While current state-of-the-art Automatic Speech Recognition (ASR) systems achieve high accuracy on typical speech, they suffer from significant performance degradation on disordered speech and other atypical speech patterns. Personalization of ASR models, a commonly applied solution to this problem, is usually performed in a server-based training environment posing problems around data privacy, delayed model-update times, and communication cost for copying data and models between mobile device and server infrastructure. In this paper, we present an approach to on-device based ASR personalization with very small amounts of speaker-specific data. We test our approach on a diverse set of 100 speakers with disordered speech and find median relative word error rate improvement of 71% with only 50 short utterances required per speaker. When tested on a voice-controlled home automation platform, on-device personalized models show a median task success rate of 81%, compared to only 40% of the unadapted models.
Recent advances in End-to-End (E2E) Spoken Language Understanding (SLU) have been primarily due to effective pretraining of speech representations. One such pretraining paradigm is the distillation of semantic knowledge from state-of-the-art text-based models like BERT to speech encoder neural networks. This work is a step towards doing the same in a much more efficient and fine-grained manner where we align speech embeddings and BERT embeddings on a token-by-token basis. We introduce a simple yet novel technique that uses a cross-modal attention mechanism to extract token-level contextual embeddings from a speech encoder such that these can be directly compared and aligned with BERT based contextual embeddings. This alignment is performed using a novel tokenwise contrastive loss. Fine-tuning such a pretrained model to perform intent recognition using speech directly yields state-of-the-art performance on two widely used SLU datasets. Our model improves further when fine-tuned with additional regularization using SpecAugment especially when speech is noisy, giving an absolute improvement as high as 8% over previous results.
We introduce the largest transcribed Arabic speech corpus, QASR, collected from the broadcast domain. This multi-dialect speech dataset contains 2,000 hours of speech sampled at 16kHz crawled from Aljazeera news channel. The dataset is released with lightly supervised transcriptions, aligned with the audio segments. Unlike previous datasets, QASR contains linguistically motivated segmentation, punctuation, speaker information among others. QASR is suitable for training and evaluating speech recognition systems, acoustics- and/or linguistics- based Arabic dialect identification, punctuation restoration, speaker identification, speaker linking, and potentially other NLP modules for spoken data. In addition to QASR transcription, we release a dataset of 130M words to aid in designing and training a better language model. We show that end-to-end automatic speech recognition trained on QASR reports a competitive word error rate compared to the previous MGB-2 corpus. We report baseline results for downstream natural language processing tasks such as named entity recognition using speech transcript. We also report the first baseline for Arabic punctuation restoration. We make the corpus available for the research community.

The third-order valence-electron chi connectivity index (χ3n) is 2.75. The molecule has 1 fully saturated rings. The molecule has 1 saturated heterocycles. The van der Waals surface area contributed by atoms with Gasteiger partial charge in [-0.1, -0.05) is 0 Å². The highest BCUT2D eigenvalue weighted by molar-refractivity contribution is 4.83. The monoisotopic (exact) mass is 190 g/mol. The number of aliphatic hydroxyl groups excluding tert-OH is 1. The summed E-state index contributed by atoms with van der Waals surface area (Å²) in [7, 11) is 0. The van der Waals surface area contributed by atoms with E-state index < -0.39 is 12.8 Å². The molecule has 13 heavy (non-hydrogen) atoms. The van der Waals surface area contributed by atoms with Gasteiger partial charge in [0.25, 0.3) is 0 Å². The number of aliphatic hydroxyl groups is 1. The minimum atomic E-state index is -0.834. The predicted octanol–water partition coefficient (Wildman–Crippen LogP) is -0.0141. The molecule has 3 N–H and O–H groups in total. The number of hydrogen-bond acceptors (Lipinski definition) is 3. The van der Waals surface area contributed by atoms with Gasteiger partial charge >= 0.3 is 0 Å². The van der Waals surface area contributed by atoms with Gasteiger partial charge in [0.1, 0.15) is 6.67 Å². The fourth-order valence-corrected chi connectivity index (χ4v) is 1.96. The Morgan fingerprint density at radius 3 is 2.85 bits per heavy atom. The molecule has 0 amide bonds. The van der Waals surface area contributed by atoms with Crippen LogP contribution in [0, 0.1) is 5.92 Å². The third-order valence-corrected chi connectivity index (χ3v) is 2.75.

This paper presents a newly developed, simultaneous neural speech-to-speech translation system and its evaluation. The system consists of three fully-incremental neural processing modules for automatic speech recognition (ASR), machine translation (MT), and text-to-speech synthesis (TTS). We investigated its overall latency in the system's Ear-Voice Span and speaking latency along with module-level performance.
This paper describes a new baseline system for automatic speech recognition (ASR) in the CHiME-4 challenge to promote the development of noisy ASR in speech processing communities by providing 1) state-of-the-art system with a simplified single system comparable to the complicated top systems in the challenge, 2) publicly available and reproducible recipe through the main repository in the Kaldi speech recognition toolkit. The proposed system adopts generalized eigenvalue beamforming with bidirectional long short-term memory (LSTM) mask estimation. We also propose to use a time delay neural network (TDNN) based on the lattice-free version of the maximum mutual information (LF-MMI) trained with augmented all six microphones plus the enhanced data after beamforming. Finally, we use a LSTM language model for lattice and n-best re-scoring. The final system achieved 2.74\% WER for the real test set in the 6-channel track, which corresponds to the 2nd place in the challenge. In addition, the proposed baseline recipe includes four different speech enhancement measures, short-time objective intelligibility measure (STOI), extended STOI (eSTOI), perceptual evaluation of speech quality (PESQ) and speech distortion ratio (SDR) for the simulation test set. Thus, the recipe also provides an experimental platform for speech enhancement studies with these performance measures.